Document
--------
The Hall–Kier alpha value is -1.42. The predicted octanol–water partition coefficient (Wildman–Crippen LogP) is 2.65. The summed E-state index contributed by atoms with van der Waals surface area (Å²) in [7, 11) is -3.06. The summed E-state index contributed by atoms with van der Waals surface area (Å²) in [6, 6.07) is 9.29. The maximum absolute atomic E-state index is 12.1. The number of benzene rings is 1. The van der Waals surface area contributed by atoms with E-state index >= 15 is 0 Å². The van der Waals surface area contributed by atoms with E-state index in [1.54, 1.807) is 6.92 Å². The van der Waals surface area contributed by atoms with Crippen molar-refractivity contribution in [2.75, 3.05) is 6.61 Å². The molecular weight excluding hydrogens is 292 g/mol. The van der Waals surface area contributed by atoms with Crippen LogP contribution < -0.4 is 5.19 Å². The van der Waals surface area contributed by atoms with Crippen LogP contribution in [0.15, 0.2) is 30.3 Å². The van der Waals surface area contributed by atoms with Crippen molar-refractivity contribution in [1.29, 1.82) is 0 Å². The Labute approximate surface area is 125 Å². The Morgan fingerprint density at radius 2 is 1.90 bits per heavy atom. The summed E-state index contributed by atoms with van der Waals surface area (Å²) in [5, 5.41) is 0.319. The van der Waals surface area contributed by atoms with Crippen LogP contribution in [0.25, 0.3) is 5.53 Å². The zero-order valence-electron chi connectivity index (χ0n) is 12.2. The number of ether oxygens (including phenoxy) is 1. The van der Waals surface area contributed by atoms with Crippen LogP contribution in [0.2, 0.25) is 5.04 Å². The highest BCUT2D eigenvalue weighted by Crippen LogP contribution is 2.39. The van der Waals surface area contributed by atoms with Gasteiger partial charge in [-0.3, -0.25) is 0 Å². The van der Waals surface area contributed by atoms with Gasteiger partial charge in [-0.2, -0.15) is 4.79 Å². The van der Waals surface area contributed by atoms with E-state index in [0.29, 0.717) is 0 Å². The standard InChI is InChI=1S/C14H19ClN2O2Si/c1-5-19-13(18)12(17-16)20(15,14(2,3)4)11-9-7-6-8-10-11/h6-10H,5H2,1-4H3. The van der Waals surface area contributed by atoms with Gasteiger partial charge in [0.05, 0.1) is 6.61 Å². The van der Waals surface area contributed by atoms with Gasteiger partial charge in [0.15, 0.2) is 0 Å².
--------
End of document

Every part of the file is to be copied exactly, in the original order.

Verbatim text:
The Hall–Kier alpha value is -1.42. The predicted octanol–water partition coefficient (Wildman–Crippen LogP) is 2.65. The summed E-state index contributed by atoms with van der Waals surface area (Å²) in [7, 11) is -3.06. The summed E-state index contributed by atoms with van der Waals surface area (Å²) in [6, 6.07) is 9.29. The maximum absolute atomic E-state index is 12.1. The number of benzene rings is 1. The van der Waals surface area contributed by atoms with E-state index >= 15 is 0 Å². The van der Waals surface area contributed by atoms with E-state index in [1.54, 1.807) is 6.92 Å². The van der Waals surface area contributed by atoms with Crippen molar-refractivity contribution in [2.75, 3.05) is 6.61 Å². The molecular weight excluding hydrogens is 292 g/mol. The van der Waals surface area contributed by atoms with Crippen LogP contribution < -0.4 is 5.19 Å². The van der Waals surface area contributed by atoms with Crippen LogP contribution in [0.15, 0.2) is 30.3 Å². The van der Waals surface area contributed by atoms with Crippen molar-refractivity contribution in [1.29, 1.82) is 0 Å². The Labute approximate surface area is 125 Å². The Morgan fingerprint density at radius 2 is 1.90 bits per heavy atom. The summed E-state index contributed by atoms with van der Waals surface area (Å²) in [5, 5.41) is 0.319. The van der Waals surface area contributed by atoms with Crippen LogP contribution in [0.25, 0.3) is 5.53 Å². The zero-order valence-electron chi connectivity index (χ0n) is 12.2. The number of ether oxygens (including phenoxy) is 1. The van der Waals surface area contributed by atoms with Crippen LogP contribution in [0.2, 0.25) is 5.04 Å². The highest BCUT2D eigenvalue weighted by Crippen LogP contribution is 2.39. The van der Waals surface area contributed by atoms with Gasteiger partial charge in [-0.3, -0.25) is 0 Å². The van der Waals surface area contributed by atoms with Gasteiger partial charge in [-0.2, -0.15) is 4.79 Å². The van der Waals surface area contributed by atoms with E-state index in [0.29, 0.717) is 0 Å². The standard InChI is InChI=1S/C14H19ClN2O2Si/c1-5-19-13(18)12(17-16)20(15,14(2,3)4)11-9-7-6-8-10-11/h6-10H,5H2,1-4H3. The van der Waals surface area contributed by atoms with Gasteiger partial charge in [0.05, 0.1) is 6.61 Å². The van der Waals surface area contributed by atoms with Gasteiger partial charge in [0.15, 0.2) is 0 Å².